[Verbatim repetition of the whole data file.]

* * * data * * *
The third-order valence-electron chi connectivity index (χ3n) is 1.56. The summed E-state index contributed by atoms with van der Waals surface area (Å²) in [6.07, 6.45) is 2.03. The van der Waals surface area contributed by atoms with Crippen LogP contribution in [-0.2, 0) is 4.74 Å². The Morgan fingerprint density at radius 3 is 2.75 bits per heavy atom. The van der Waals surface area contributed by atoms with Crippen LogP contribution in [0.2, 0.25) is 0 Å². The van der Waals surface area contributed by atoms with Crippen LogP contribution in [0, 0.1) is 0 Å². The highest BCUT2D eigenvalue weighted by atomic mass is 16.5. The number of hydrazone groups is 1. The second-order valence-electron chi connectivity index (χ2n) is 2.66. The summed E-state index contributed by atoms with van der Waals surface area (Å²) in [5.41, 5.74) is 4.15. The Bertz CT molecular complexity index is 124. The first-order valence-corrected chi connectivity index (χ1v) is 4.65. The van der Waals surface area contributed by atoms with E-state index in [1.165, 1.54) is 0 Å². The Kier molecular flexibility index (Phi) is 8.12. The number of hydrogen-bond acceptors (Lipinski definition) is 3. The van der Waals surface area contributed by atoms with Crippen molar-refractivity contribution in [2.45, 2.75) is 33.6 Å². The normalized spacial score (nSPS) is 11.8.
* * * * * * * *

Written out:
The third-order valence-electron chi connectivity index (χ3n) is 1.56. The summed E-state index contributed by atoms with van der Waals surface area (Å²) in [6.07, 6.45) is 2.03. The van der Waals surface area contributed by atoms with Crippen LogP contribution in [-0.2, 0) is 4.74 Å². The Morgan fingerprint density at radius 3 is 2.75 bits per heavy atom. The van der Waals surface area contributed by atoms with Crippen LogP contribution in [0.2, 0.25) is 0 Å². The van der Waals surface area contributed by atoms with Crippen LogP contribution in [0, 0.1) is 0 Å². The highest BCUT2D eigenvalue weighted by atomic mass is 16.5. The number of hydrazone groups is 1. The second-order valence-electron chi connectivity index (χ2n) is 2.66. The summed E-state index contributed by atoms with van der Waals surface area (Å²) in [5.41, 5.74) is 4.15. The Bertz CT molecular complexity index is 124. The first-order valence-corrected chi connectivity index (χ1v) is 4.65. The van der Waals surface area contributed by atoms with E-state index in [1.165, 1.54) is 0 Å². The Kier molecular flexibility index (Phi) is 8.12. The number of hydrogen-bond acceptors (Lipinski definition) is 3. The van der Waals surface area contributed by atoms with Crippen molar-refractivity contribution in [2.45, 2.75) is 33.6 Å². The normalized spacial score (nSPS) is 11.8.